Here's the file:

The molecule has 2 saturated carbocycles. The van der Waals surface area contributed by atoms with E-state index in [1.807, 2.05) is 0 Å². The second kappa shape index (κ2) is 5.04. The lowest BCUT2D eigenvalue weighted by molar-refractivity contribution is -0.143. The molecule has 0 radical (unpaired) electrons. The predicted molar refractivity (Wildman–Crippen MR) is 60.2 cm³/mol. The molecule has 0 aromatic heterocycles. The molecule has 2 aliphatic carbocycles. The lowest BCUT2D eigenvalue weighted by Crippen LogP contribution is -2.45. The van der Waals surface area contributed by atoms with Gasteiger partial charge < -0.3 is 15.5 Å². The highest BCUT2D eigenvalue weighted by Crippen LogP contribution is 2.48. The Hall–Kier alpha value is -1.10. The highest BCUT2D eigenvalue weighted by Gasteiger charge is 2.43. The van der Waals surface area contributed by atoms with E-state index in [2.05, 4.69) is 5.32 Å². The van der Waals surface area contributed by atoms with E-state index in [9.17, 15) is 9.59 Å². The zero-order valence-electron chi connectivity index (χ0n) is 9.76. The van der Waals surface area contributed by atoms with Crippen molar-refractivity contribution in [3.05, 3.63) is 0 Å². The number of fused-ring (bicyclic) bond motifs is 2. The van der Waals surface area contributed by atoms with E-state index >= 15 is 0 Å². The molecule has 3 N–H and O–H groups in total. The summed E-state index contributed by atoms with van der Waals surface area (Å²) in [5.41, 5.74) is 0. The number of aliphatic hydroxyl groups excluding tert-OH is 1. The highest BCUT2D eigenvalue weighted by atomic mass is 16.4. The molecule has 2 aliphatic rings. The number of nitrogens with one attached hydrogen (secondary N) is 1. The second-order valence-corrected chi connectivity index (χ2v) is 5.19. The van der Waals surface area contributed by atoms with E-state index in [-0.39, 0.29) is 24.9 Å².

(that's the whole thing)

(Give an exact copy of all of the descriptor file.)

The molecule has 2 saturated carbocycles. The van der Waals surface area contributed by atoms with E-state index in [1.807, 2.05) is 0 Å². The second kappa shape index (κ2) is 5.04. The lowest BCUT2D eigenvalue weighted by molar-refractivity contribution is -0.143. The molecule has 0 radical (unpaired) electrons. The predicted molar refractivity (Wildman–Crippen MR) is 60.2 cm³/mol. The molecule has 0 aromatic heterocycles. The molecule has 2 aliphatic carbocycles. The lowest BCUT2D eigenvalue weighted by Crippen LogP contribution is -2.45. The van der Waals surface area contributed by atoms with Gasteiger partial charge < -0.3 is 15.5 Å². The highest BCUT2D eigenvalue weighted by Crippen LogP contribution is 2.48. The Hall–Kier alpha value is -1.10. The highest BCUT2D eigenvalue weighted by Gasteiger charge is 2.43. The van der Waals surface area contributed by atoms with E-state index in [2.05, 4.69) is 5.32 Å². The van der Waals surface area contributed by atoms with E-state index in [9.17, 15) is 9.59 Å². The zero-order valence-electron chi connectivity index (χ0n) is 9.76. The van der Waals surface area contributed by atoms with Crippen molar-refractivity contribution in [3.05, 3.63) is 0 Å². The number of fused-ring (bicyclic) bond motifs is 2. The van der Waals surface area contributed by atoms with E-state index >= 15 is 0 Å². The molecule has 3 N–H and O–H groups in total. The summed E-state index contributed by atoms with van der Waals surface area (Å²) in [5.41, 5.74) is 0. The number of aliphatic hydroxyl groups excluding tert-OH is 1. The highest BCUT2D eigenvalue weighted by atomic mass is 16.4. The molecule has 2 aliphatic rings. The number of nitrogens with one attached hydrogen (secondary N) is 1. The second-order valence-corrected chi connectivity index (χ2v) is 5.19. The van der Waals surface area contributed by atoms with E-state index in [-0.39, 0.29) is 24.9 Å².